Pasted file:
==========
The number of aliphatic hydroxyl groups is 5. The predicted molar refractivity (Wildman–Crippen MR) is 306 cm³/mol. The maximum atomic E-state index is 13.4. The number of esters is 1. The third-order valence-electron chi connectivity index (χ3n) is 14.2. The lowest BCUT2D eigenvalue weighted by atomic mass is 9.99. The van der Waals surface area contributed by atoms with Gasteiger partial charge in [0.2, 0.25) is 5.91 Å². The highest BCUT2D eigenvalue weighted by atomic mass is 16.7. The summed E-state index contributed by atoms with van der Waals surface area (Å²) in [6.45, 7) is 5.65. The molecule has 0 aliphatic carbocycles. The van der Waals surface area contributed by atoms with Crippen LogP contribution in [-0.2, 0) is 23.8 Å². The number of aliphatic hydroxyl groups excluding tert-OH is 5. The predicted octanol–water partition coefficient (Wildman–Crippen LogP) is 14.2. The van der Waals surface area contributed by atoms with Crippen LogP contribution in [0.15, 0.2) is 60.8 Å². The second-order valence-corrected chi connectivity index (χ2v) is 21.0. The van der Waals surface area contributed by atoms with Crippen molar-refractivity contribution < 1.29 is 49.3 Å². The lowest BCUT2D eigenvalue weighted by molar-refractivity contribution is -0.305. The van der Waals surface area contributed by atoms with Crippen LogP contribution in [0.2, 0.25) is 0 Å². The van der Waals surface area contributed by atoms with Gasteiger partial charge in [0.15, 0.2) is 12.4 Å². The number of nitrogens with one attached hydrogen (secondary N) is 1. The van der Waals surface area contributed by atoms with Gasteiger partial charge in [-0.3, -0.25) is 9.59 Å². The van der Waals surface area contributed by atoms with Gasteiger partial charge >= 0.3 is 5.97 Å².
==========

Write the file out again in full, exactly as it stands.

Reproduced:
The number of aliphatic hydroxyl groups is 5. The predicted molar refractivity (Wildman–Crippen MR) is 306 cm³/mol. The maximum atomic E-state index is 13.4. The number of esters is 1. The third-order valence-electron chi connectivity index (χ3n) is 14.2. The lowest BCUT2D eigenvalue weighted by atomic mass is 9.99. The van der Waals surface area contributed by atoms with Gasteiger partial charge in [0.2, 0.25) is 5.91 Å². The highest BCUT2D eigenvalue weighted by atomic mass is 16.7. The summed E-state index contributed by atoms with van der Waals surface area (Å²) in [6.45, 7) is 5.65. The molecule has 0 aliphatic carbocycles. The van der Waals surface area contributed by atoms with Crippen LogP contribution in [-0.2, 0) is 23.8 Å². The number of aliphatic hydroxyl groups excluding tert-OH is 5. The predicted octanol–water partition coefficient (Wildman–Crippen LogP) is 14.2. The van der Waals surface area contributed by atoms with Crippen LogP contribution in [0.15, 0.2) is 60.8 Å². The second-order valence-corrected chi connectivity index (χ2v) is 21.0. The van der Waals surface area contributed by atoms with Crippen molar-refractivity contribution < 1.29 is 49.3 Å². The lowest BCUT2D eigenvalue weighted by molar-refractivity contribution is -0.305. The van der Waals surface area contributed by atoms with Crippen LogP contribution in [0.2, 0.25) is 0 Å². The van der Waals surface area contributed by atoms with Gasteiger partial charge in [0.15, 0.2) is 12.4 Å². The number of nitrogens with one attached hydrogen (secondary N) is 1. The van der Waals surface area contributed by atoms with Gasteiger partial charge in [-0.3, -0.25) is 9.59 Å². The van der Waals surface area contributed by atoms with Gasteiger partial charge >= 0.3 is 5.97 Å².